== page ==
Circular Business Models
What is the circular economy?
Looking beyond the current take-make-dispose linear economy model, a circular economy aims to redefine growth, focusing on positive society-wide benefits. It is about minimizing waste generation and maintaining the economic value of products, materials and resources as long as possible. It also entails gradually decoupling economic activity from the consumption of finite resources, and designing waste out of the system. Underpinned by a transition to renewable energy sources, the circular model builds economic, natural, and social capital. It is based on three principles:
⦁ Design out waste and pollution
⦁ Keep products and materials in use
⦁ Regenerate natural systems
Re-thinking Progress: The Circular Economy
There’s a world of opportunity to rethink and redesign the way we make stuff. ‘Re-Thinking Progress’ explores how through a change in perspective we can re-design the way our economy works – designing products that can be ‘made to be made again’ and powering the system with renewable energy. It questions whether with creativity and innovation we can build a restorative economy.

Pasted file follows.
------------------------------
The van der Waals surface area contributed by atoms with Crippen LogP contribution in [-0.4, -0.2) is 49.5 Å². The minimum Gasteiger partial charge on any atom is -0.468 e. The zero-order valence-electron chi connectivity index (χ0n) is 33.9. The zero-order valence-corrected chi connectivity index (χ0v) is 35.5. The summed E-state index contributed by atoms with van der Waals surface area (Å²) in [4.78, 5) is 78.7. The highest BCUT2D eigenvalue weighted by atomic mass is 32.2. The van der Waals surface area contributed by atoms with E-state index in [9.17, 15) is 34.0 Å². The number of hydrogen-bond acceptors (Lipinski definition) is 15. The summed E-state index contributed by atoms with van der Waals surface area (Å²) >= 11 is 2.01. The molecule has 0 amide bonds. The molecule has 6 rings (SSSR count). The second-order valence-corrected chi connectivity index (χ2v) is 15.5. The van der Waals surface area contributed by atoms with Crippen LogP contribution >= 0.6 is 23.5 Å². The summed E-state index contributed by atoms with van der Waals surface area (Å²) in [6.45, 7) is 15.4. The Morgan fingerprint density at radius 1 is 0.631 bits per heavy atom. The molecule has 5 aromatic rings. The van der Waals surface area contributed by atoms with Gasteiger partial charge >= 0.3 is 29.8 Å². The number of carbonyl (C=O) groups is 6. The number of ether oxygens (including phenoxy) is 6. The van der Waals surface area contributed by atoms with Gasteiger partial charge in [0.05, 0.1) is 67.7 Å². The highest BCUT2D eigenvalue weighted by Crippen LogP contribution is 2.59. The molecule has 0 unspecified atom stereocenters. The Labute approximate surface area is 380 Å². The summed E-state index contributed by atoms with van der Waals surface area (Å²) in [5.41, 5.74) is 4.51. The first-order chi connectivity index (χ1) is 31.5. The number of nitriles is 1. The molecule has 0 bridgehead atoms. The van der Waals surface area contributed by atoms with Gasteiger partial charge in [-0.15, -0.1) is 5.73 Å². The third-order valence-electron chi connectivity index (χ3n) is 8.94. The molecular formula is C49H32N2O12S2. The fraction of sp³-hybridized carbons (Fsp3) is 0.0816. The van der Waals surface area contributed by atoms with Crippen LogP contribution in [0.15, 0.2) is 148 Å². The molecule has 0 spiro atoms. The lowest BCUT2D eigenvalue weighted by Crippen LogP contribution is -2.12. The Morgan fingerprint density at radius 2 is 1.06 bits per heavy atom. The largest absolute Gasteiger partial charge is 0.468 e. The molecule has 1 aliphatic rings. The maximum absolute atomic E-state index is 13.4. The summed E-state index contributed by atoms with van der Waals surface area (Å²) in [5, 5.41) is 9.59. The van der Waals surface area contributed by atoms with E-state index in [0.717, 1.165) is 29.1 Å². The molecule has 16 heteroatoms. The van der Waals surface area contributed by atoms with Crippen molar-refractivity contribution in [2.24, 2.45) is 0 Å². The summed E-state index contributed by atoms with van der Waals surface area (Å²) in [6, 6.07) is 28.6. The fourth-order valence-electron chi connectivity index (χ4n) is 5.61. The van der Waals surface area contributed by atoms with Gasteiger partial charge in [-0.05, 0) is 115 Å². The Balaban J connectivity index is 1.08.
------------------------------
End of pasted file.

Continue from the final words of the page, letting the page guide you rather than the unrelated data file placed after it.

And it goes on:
Check out this video by the Ellen MacArthur Foundation
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Inner Circle: Making the Impossible, Possible
Are you looking for a circular business model that would be valuable in your city? Check the examples below!
Provision Coalition Inc.
Provision’s Purpose is to make food sustainably. Our vision is the creation of a circular food system in Canada and beyond.
To bring to businesses around the world all of the advantage of the Sharing economy
Chop Value YYC
Beautiful circular economy products from an innovative high-performance engineered material, made entirely of recycled chopsticks.
ShareWares’ mission is to end the world’s single-use waste crisis by empowering cities around the globe to become circular and operate almost entirely on reusable packaging.
Styro-Go Canada Inc.
Taking care of tomorrows problem today. We offer mobile plastics densification of polystyrene and other “problem plastics”.